But great and meaningful change always goes back to strategy.

In fact, if you really think about it, a lot of digital disruption is rooted in simple strategies for creating and capturing value at the edge, shifting power to users and consumers, reducing friction, and driving extreme efficiencies as new customer segments are created, new markets are forged, and the market seeks the dominant design.

Fundamentally, Digital Business Transformation is the digitization of business.  But as part of digitizing, you need to know WHY and WHAT you are digitizing before getting lost in the HOW of digitization.

To survive and thrive in the digital age, it helps to have a handle on how to think about the landscape and how to play the game.

In Digital Transformation Dr. Mark Baker shares how different consulting companies and business leaders are thinking about Digital Business Transformation.

Business Strategy for the Digital World

PwC is in the leadership quadrant because rather than focus on a digital strategy for the business world, they focus on a business strategy for the digital world.  I can relate to this because I’m on a team where we put business before technology.  This means fundamentally thinking about market trends, business drivers, business outcomes and investment objectives to shape the Digital Business Transformation approach.

Via Digital Transformation:

“PwC Consulting, if you look at the Gartner reports, or if you look at the Forrester reports, you’d see that they’d been doing a lot of work in the space over the past few years and are positioned in the leader’s quadrant.  Some of the reasons for being in the leader’s quadrant for PwC is because they’ve done something remarkably well and I really, really like the philosophy and that’s why I joined PwC.  It’s because that they believe that, you know, we don’t need the digital strategy.  What we require is a business strategy for the digital world and it just makes so much sense.”

Customer Journeys are Changing—How Do I Engage with My Customers?

One way to keep your bearings in the Digital Age from a business leader standpoint is to remember that your customer is your North Star.  A business exists to create a customer, as Peter Drucker puts it.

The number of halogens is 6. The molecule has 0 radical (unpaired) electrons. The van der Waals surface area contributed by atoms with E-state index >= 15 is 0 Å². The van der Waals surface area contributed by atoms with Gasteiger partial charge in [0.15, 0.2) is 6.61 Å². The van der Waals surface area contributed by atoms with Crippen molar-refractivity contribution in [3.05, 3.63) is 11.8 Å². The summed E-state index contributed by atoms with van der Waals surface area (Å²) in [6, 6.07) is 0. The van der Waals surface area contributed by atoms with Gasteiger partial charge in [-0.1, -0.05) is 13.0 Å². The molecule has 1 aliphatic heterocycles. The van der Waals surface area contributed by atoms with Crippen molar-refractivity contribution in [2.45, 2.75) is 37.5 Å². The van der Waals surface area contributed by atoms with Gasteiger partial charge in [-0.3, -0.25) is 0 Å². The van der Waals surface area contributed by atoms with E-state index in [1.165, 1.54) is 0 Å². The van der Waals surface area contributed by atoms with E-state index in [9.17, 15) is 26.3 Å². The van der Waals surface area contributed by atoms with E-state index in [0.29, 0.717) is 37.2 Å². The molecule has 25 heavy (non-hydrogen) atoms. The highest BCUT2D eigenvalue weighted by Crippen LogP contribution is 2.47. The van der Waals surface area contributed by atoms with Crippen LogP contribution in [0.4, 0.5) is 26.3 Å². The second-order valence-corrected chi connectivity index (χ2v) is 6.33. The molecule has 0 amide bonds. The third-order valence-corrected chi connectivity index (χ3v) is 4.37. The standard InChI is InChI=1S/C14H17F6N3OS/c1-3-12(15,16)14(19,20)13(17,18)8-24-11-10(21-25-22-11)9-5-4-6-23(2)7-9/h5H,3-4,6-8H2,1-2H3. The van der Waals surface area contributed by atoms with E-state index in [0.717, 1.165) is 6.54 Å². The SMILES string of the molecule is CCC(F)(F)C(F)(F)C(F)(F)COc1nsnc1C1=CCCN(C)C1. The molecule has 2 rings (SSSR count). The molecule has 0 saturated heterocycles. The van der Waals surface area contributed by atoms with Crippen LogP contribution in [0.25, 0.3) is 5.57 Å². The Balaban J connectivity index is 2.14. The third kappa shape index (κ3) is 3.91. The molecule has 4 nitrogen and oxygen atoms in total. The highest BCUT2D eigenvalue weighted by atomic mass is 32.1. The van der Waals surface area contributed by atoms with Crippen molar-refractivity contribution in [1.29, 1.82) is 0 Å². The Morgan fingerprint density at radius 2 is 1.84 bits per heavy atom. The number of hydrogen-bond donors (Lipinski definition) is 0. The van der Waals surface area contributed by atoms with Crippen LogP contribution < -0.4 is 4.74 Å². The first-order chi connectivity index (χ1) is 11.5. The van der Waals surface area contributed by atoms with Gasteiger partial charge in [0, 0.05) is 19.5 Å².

It’s easy to get lost in trying to implement multi-channel this, or API structure that, but those aren’t the real questions.  According to PwC, the real questions to drive your Digital Transformation start with recognizing that your customers demand new ways of learning about , trying, exploring, adopting, and socializing your products and services now.  So the real question is how do you connect and engage with your customers in relevant ways.  Once you shift your focus to your customer and their journey, now you can align your technical capabilities to support your key decisions that directly address your customer’s pains, needs, and desired outcomes.

Via Digital Transformation:

“So I think when we talk about PwC and their philosophy for digital, what they’re really saying is a digital strategy perhaps is limiting the impact of digital in today’s world.  It’s really a business strategy for the digital age and we do know that the digital age is here to stay for a considerable long time and it’s not about saying, ‘Hey, how do I have a multi-channel strategy or you know, how do I, you know, choose to go with an API structure?’  These are not the questions that are really being asked. 

The questions that are really being asked are…you know, ‘Customer journeys are changing today because of what digital has done, and therefor, my acquisition or my retention, you know, frameworks, or the way I’m going to go out and engage with my customers, needs to change.  So can you help me to manage this change?’  So there’s a difference between the two things to say, ‘Here’s a digital strategy,’  ‘Here’s a multichannel strategy’ while on the other hand you’re saying, ‘Hey, how do I actually…’ The same questions, but asked for the digital age and I think there’s great merit in that position.  So that’s all about PwC Consulting and their take on digital.’”

Digital is Greater than the Sum of All Parts

Digital Transformation cuts across the board and spans your business.   A simple way to think of it is to think in terms of the impact on customer experience transformation, employee or workforce transformation, and operations transformation.    Your customer experience transformation spans your value chain.  Your value chain connects your customer to product or service, supported by your business capabilities, which in turn are supported by technical capabilities.   And as you evolve your value chain to better support customers, you also change how your workforce interacts with customers, partners, and each other.  And as you evolve your workforce, you evolve your operations, and you innovate as you find ways to do things better, faster, and cheaper.

As you can imagine, you can’t just look at one business function or one piece of the business.  You need to take a whole business view to better understand how Digital has a ripple effect across the entire business, and how the sum of the digital change is more than the parts.

Via Digital Transformation:

“So digital isn’t a part of a division.  Digital is greater than the sum of all parts.  As we’ll see as we progress, if change is inevitable, it’s likely to be transformative and revolutionary rather than incremental and evolutionary in many cases, and there is likely to be disruption and resistance.  That doesn’t man that if it is planned ahead, like expert surgery, or a space mission, it can’t be mitigated in such a way that no individual step is traumatic, and the appearance of an incremental, stepwise process is retained.”

Digital Transformation is here.  You can run from it, or you can embrace it and re-imagine how you can lead your business in a mobile-first, cloud-first world.


Categories: Blogs